"It seems it is more preference driven than location or weight driven am I correct?"
There are multiple possible reasons for leaving the stove home (and the fuel, and the pot, and the wind screen ...).
As you suggested, if you're okay eating cold I think you can better match your overall backpacking "style" to that of your companions when they're doing so. Not required, however; I hiked a good long distance with a couple of friends who were going no-cook while I was cooking dinners, and it was okay. They were typically done eating while I was still heating my dinner, however, and as we were doing some relatively strenuous days, it did feel to me that they had a little more evening leisure time as a result, but not a huge deal.
And I've been on the other side of that one too; I've had a number of times where people offered to heat some water for me, which I accepted a time or two when it was clear to me that they had an excess of fuel (or were cooking over a fire), but mostly I didn't. People sometimes joke about being clever by getting other people to carry stuff they need, but that's definitely not the guy I want to be.
Reasons for no-cook can vary. As someone else mentioned, it's just very simple: you start eating, voila, dinner prep and cleanup is non-existent. Kind of nice at the end of a long day. It's also nice when it's very cold out, and/or raining/snowing/sleeting/hailing, or when the bugs are buzzing fierce and you just want to get in your tent and stay in.
And on a longer trip you needn't be concerned about how much fuel you're carrying or where to get more along the way. On my most recent trip I brought a multi-fuel setup that allowed me to burn twigs: I figured I would extend my alcohol fuel that way as resupply wasn't certain, and unless you can find HEET in a gas station, you can typically only buy alcohol fuel as denatured alcohol at something like 32 oz (or more) in a shot --- way too much.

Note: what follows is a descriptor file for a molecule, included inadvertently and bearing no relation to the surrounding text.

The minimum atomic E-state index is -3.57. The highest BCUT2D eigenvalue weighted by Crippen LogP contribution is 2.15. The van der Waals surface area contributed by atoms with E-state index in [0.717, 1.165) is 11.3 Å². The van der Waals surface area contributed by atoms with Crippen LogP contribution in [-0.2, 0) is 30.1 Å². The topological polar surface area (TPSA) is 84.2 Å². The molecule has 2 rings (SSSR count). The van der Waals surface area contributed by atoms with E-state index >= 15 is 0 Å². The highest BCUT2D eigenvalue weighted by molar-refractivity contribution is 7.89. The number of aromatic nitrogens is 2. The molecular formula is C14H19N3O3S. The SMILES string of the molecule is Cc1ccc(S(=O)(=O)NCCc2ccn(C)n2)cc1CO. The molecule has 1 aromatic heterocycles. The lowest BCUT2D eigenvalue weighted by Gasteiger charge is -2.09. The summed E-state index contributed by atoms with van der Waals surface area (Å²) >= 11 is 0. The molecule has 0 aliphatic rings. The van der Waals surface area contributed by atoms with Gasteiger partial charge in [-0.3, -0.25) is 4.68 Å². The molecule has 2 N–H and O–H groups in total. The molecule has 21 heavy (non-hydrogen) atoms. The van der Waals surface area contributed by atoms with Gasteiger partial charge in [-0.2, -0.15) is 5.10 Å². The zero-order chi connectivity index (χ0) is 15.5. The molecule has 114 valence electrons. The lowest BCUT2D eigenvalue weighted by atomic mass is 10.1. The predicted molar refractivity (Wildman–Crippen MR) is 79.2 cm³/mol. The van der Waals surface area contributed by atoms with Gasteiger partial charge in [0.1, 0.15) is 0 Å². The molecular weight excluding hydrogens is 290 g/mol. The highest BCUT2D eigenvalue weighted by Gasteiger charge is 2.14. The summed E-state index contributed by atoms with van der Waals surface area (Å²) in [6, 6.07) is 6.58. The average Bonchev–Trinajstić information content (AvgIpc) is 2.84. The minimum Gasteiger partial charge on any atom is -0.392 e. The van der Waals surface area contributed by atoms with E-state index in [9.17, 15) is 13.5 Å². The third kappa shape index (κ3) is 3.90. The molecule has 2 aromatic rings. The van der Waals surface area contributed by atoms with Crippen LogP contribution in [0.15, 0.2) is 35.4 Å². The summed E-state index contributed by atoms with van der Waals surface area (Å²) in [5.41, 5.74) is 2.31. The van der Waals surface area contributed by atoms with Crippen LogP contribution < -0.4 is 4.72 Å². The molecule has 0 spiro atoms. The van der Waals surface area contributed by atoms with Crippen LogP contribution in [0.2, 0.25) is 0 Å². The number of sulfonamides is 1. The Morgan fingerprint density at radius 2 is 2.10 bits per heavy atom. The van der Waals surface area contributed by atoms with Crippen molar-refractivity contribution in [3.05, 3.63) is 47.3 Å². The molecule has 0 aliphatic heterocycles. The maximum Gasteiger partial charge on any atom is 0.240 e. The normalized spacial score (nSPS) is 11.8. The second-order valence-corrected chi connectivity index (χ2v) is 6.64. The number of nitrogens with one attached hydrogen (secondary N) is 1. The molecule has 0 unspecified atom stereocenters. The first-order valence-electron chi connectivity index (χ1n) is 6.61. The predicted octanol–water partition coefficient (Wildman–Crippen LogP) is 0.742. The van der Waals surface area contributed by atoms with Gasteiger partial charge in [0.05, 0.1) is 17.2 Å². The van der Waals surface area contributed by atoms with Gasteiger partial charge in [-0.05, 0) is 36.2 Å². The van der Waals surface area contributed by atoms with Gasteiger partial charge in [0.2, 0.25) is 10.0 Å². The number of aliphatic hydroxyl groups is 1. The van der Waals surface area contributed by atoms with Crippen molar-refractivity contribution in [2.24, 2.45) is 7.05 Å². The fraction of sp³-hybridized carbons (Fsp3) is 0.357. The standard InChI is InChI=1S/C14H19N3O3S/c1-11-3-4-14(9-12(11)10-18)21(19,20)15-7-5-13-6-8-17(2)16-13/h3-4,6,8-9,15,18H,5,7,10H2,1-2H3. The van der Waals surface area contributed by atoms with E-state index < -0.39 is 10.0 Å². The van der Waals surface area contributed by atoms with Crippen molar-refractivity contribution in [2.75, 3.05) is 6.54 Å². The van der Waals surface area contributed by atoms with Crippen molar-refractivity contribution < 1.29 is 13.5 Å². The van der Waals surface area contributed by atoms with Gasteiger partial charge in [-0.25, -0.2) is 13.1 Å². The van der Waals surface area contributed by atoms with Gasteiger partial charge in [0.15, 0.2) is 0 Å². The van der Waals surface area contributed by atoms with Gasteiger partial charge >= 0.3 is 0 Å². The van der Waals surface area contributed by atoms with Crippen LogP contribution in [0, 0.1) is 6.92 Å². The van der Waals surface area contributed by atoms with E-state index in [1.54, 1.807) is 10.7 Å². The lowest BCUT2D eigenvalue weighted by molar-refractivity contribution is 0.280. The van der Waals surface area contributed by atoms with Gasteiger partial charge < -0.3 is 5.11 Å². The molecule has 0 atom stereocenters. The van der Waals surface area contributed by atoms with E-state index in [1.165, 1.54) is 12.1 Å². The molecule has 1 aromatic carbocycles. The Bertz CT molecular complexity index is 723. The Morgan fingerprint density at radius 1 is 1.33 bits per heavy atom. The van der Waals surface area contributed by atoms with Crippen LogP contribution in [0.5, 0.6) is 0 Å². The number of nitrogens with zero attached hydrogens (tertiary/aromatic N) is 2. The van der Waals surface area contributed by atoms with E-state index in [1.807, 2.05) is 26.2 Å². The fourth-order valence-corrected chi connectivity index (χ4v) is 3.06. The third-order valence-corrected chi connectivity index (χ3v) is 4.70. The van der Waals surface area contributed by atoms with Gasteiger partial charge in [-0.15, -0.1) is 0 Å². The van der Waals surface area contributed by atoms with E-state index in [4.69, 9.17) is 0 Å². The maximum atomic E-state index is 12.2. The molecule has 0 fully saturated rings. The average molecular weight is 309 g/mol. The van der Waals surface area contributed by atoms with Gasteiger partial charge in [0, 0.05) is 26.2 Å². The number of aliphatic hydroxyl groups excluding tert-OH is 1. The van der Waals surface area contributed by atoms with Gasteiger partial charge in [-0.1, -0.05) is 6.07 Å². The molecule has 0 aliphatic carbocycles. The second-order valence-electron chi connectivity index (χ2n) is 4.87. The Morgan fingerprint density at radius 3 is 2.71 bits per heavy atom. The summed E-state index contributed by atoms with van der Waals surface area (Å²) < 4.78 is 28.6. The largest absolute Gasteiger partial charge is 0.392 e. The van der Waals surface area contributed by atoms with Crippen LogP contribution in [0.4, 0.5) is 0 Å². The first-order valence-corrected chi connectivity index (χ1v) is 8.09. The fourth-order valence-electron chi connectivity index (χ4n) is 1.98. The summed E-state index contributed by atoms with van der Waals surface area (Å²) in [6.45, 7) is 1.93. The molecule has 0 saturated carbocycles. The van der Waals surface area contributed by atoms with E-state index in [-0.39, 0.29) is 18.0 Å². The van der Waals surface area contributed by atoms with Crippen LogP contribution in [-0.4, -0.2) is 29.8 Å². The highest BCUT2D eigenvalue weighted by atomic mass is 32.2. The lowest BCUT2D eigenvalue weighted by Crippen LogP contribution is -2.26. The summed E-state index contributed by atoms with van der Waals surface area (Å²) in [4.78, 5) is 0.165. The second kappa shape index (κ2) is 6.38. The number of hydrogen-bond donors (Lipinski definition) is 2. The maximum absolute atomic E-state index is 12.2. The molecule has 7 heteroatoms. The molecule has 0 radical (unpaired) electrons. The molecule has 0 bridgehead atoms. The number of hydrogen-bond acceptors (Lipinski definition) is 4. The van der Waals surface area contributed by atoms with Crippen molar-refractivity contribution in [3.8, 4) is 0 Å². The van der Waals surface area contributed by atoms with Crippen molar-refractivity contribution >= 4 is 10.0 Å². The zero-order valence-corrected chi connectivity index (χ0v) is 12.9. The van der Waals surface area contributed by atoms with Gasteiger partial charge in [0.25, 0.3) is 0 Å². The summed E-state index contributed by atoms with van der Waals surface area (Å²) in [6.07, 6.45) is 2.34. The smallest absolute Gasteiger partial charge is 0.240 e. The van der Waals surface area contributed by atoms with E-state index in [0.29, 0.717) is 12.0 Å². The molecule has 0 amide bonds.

But my hiking partner and I found that we weren't using the twig option as much; just a lot more time and effort there spent in gather the fuel and babysitting the fire.
Going stoveless might save you weight and/or bulk. Typically people reckon that the savings in gear carried is to some varying ratio offset by ready-to-eat foods that are heavier (more moisture content) and/or bulkier. I think that can vary a lot, and depends a lot too on what you're willing to eat, and the packaging it comes in. I figure that on a relatively long stretch, perhaps 6 to 7 days, I might start out with my overall food weight making my load a little heavier than it might be with a light stove setup (maybe?), but as I eat that down, I quickly end up ahead of the game. For shorter stretches between (food) resupply opportunities I'm sure that my pack is lighter as a result.
Another reason that people will sometimes go without the stove is concern about drawing the attention of bears. When I first did extensive hiking in Grizzly country I did just that, my first experience at eating cold.
Yet another reason, and I think this is a better one for those of us who live in the west, is that forest fires are becoming more and more of a problem all along the three west coast states. Even where stoves are allowed, increasingly the type of stove is restricted, which has an impact on access to fuel for those of us who do long distance hiking, but just in general the last thing we need in fire season is more fires lit of any sort in very dry country.